You may or may not know this, but hair dryers have come a really long way since they were invented in 1902.
In fact, the first hair dryer was a large bonnet dryer that attached to a chimney pipe of a gas stove. It was not even close to portable and can you just imagine what it did to your hair?
But although they’ve drastically improved throughout the years, it might be confusing to think about some of the terminology associated with hair dryers. Should you choose tourmaline? Or maybe ceramic? What does it all mean!?
Don’t worry girl. I gotchu.
Here is everything you could possibly need to know before buying a hair dryer.
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It’s Magic, I Tell You
Can I just tell you that I think hair dryers are actually rather magical?
They work by controlling the formation of temporary hydrogen bonds, which are actually stronger bonds than that of a permanent wave. This is exactly how a good blowout can shape your hair so perfectly.
However, these hydrogen bonds have one weakness: humidity… which is why your hair goes back to its natural form when you wet it down.
A Trip Down Memory Lane
So now that we got that out of the way, let’s talk about how hair dryers have drastically improved over the years.
Can you remember back to the days when you had to worry about the uneven heat in the coils burning your scalp? Or when you only had one heat setting, too hot?
Ugh… I can still smell the scent of burning hair when I think about it…
These days, the different types of hair dryers are so much better for your hair… and it’s possible that you aren’t even aware of the benefits they provide.
I know that I was confused about what all the jargon meant before I worked at Sally Beauty Supply a few years back.
Since I know that all the terminology associated with modern hair dryers can be quite overwhelming, I figured I’d share some key points with you.
When looking at buying a hair dryer, there are three main factors to keep in mind: the basic settings, the attachments, and the components.
The Basic Settings
I don’t know about you, but I can’t stand using those wimpy hair dryers in hotel rooms. Because their wattage is so low, they take FOREVER to dry your hair.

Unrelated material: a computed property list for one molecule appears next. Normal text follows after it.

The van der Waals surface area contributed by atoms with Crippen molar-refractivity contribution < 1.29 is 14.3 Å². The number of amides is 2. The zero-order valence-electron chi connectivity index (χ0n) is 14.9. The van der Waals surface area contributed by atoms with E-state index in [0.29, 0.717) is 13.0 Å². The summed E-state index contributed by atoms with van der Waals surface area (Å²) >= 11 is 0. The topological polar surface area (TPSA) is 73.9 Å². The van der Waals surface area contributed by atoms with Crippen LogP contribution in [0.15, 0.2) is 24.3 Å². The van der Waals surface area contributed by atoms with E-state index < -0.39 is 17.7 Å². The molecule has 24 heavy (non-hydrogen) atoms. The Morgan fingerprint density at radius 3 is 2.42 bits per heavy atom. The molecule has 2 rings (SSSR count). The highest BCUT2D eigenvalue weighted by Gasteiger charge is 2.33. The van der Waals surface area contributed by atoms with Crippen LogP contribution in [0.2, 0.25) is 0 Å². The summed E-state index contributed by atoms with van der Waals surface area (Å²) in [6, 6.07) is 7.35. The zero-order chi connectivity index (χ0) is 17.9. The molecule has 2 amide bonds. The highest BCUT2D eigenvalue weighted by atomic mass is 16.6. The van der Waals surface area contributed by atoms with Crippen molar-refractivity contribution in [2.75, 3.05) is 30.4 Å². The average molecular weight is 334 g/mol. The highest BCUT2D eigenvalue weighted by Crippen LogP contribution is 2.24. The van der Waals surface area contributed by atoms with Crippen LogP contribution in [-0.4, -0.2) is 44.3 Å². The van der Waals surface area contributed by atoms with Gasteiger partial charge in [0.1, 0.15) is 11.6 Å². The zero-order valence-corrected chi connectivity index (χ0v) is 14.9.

If you really want to feel like your hair dryer is working for you, go for something with a higher wattage (professionals suggest anywhere from 1300 – 1875 for home use). This will cause the hair dryer to shoot out more air.
The higher the wattage, the more powerful the hair dryer.
This might be something that most people take for granted, but remember that hair dryers didn’t always offer different heat settings.
Of course, you should go with a lower heat setting to protect your hair from damage, but there might be times in the dead of winter that you just want to heat up a little bit.
It’s nice to have the option to choose what you want.
Another good idea is to turn down the heat towards the end of your blowout when your hair is almost dry. You could also do short blasts of cool air, aimed towards your round brush if your hair dryer has that option.
Cooling down the hair helps set your style in place.
Turbo blow dryers use AC turbo motors to produce a more powerful stream of air. More air = short dry time.
This is something you probably won’t need to worry too much about unless you’re a hairstylist or you use your blow dryer quite often. Ergonomic hair dryers can reduce hand fatigue when used for long periods of time.
This is an awesome feature to prevent the dreaded tangled-up mess of a cord.
The nozzle is something you should always use with a hair dryer. It concentrates the air flow to a smaller area, which is great when styling your hair with a round brush.
It also keeps your hair further away from the heated coils, which can protect your hair from unnecessary damage.
The pik attachment is similar to a nozzle but with teeth on it that allow you to “pick” up the hair and comb through it while you dry. This helps smooth the hair and lift it from the scalp, creating more volume.
A diffuser attachment is a must when styling wavy or curly hair. On naturally curly hair, diffusers shape the curls, while reducing frizz.
On straighter hair, it can help accentuate the natural bend in the hair, making it easier to curl with a curling iron.
To use a diffuser, attach the diffuser to the dryer and press it against your head and hair. Rotate the diffuser in a “twisting” motion to encourage the formation of waves while your hair dries.
For maximum results, only dry your hair about 80% with a hair dryer and let it air dry the rest of the way.
The Different Types of Components
When your hair is wet, it’s full of positively-charged ions.
Ionic dryers emit millions of negative ions, which break up the water droplets and allow them to evaporate much quicker. This cuts down on blow-dry time, which also cuts down on damage.
It also counteracts static electricity, which leaves your hair shinier and frizz-free.
Ceramic is a composite material made of clay that emits far-infrared heat and distributes heat evenly to the hair. This causes less damage and protects moisture in the hair.
Tourmaline is a semi-precious mineral (ground up and added to the internal components) that emits even more negative ions than traditional ionic hair dryers. These types of hair dryers have been known to cut dry time down by 40%, and they leave the hair smoother, shinier and less damaged.
When buying a hair dryer, you might see some other terms thrown around, like titanium, magnesium, argon, etc. These all add extra benefits to your hair. My advice is to read more into that particular component and what it does before committing to it.
Now that you know how to find a killer hair dryer, you just need to decide what works best for your hair and go with that. Trust me, you’ll be glad you did.
YOUR TURN: Do you have any more questions about buying a hair dryer? Is there anything else I should have added to this list? Drop your comments below! 👇🏼👇🏼👇🏼